“My mother, Alcmene, loved my mortal father Amphitryon, but she would not have him in her bed until he’d avenged the deaths of her brothers, so while he was away, Zeus came to mother, disguised as Amphitryon, and fathered me. So who is my father? Zeus, yes. But I’ve never met him. Some father he is. No, it was Amphitryon who raised me…”

Thusly, the conversation between Hades, Persephone and Hercules unfolds. It’s about a man who cannot control his temper, a bad thing when you’re the strongest man in the world.

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Odds Bodkin won the prestigious Golden Headset Award for Best Audio when he released his epic Hercules recording into the storytelling world. Now you can watch him tell it, live and up close, as he Zooms the show from his studio in New Hampshire.

Tonight! Sunday, Oct. 18th at 5 pm EST. Join the crowd who have bought tickets. If after the show you have a question, Odds will answer it over ZOOM. It’s all live, sponsored by Grendel’s Den in Cambridge, MA. Kari Kuelzer, the owner, will MC the show and moderate questions.

Special thanks to Abigail Taylor, Katie LaBrie and Gavin Bodkin.

HERCULES IN HELL

TONIGHT, Oct 18 at 5 pm EST on ZOOM

Tickets: $15

Tomorrow Night, Masterful Adult Storytelling on ZOOM. The Greek Myth of Hercules

 

THE PROFESSOR’S OPINION

“Odds Bodkin has been thrilling our (college) students every Fall for years now with his live performances, and this year’s zoom performance of Iliad Book 1 was every bit as successful. We have gotten a good deal of feedback from the attendees, and it indicates that they were mesmerized, as usual.  Indeed, several students who had seen Odds perform in the past – and he has fans who come back every year – considered it even better. They loved the fact that they could see his face up close and watch his fingers dance across his guitar and harp.”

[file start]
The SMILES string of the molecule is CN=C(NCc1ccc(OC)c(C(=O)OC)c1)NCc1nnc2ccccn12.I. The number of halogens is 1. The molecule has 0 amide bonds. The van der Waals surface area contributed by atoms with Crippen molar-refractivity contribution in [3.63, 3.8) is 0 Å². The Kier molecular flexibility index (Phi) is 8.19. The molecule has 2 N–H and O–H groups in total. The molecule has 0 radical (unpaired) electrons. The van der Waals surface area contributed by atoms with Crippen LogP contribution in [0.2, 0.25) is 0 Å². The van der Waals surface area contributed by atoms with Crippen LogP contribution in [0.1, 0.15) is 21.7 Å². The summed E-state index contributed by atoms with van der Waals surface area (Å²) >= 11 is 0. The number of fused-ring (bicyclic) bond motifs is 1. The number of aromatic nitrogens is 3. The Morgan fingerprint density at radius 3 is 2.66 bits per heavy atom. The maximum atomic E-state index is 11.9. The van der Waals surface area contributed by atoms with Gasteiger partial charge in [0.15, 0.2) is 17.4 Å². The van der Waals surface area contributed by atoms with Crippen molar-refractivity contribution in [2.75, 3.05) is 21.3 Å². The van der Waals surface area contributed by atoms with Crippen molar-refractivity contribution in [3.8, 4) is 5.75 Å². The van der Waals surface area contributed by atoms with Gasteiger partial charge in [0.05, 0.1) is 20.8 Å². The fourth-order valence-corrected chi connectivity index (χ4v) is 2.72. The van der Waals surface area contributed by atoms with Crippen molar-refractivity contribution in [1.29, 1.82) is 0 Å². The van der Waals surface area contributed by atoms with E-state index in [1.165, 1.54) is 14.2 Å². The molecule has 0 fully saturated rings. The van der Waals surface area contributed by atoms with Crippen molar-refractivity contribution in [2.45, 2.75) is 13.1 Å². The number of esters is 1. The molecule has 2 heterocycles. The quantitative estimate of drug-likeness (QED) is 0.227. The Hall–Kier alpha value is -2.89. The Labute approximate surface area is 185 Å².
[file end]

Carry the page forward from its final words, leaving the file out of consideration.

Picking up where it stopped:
–Professor Joseph Walsh, Chair, Department of Classics at Loyola University Maryland after a Zoom appearance last month.

TOMORROW NIGHT, Sunday Oct. 18th at 5 pm Eastern Standard Time

Odds Bodkin goes to work.

Powerful, distinct character voices and 12-string guitar bring his hour-long tale to life.

No Hollywood sugar-coating, just a beautiful, epic Greek myth. Adventure. Tragedy. Humor. Love. Final transcendence.

 

HERCULES IN HELL

5 pm EST on Zoom

A $15 ticket on Eventbrite buys you a URL and password for the show.

Go BIG SCREEN for best viewing.

Hear a sample of the story:

Sponsored by Grendel’s Den in Cambridge, MA

Telling HERCULES IN HELL to Inmates: A True Story

I’ll be performing HERCULES IN HELL tomorrow, Sunday Oct 18 on ZOOM at 5 pm. Meanwhile, here’s a story about this particular story.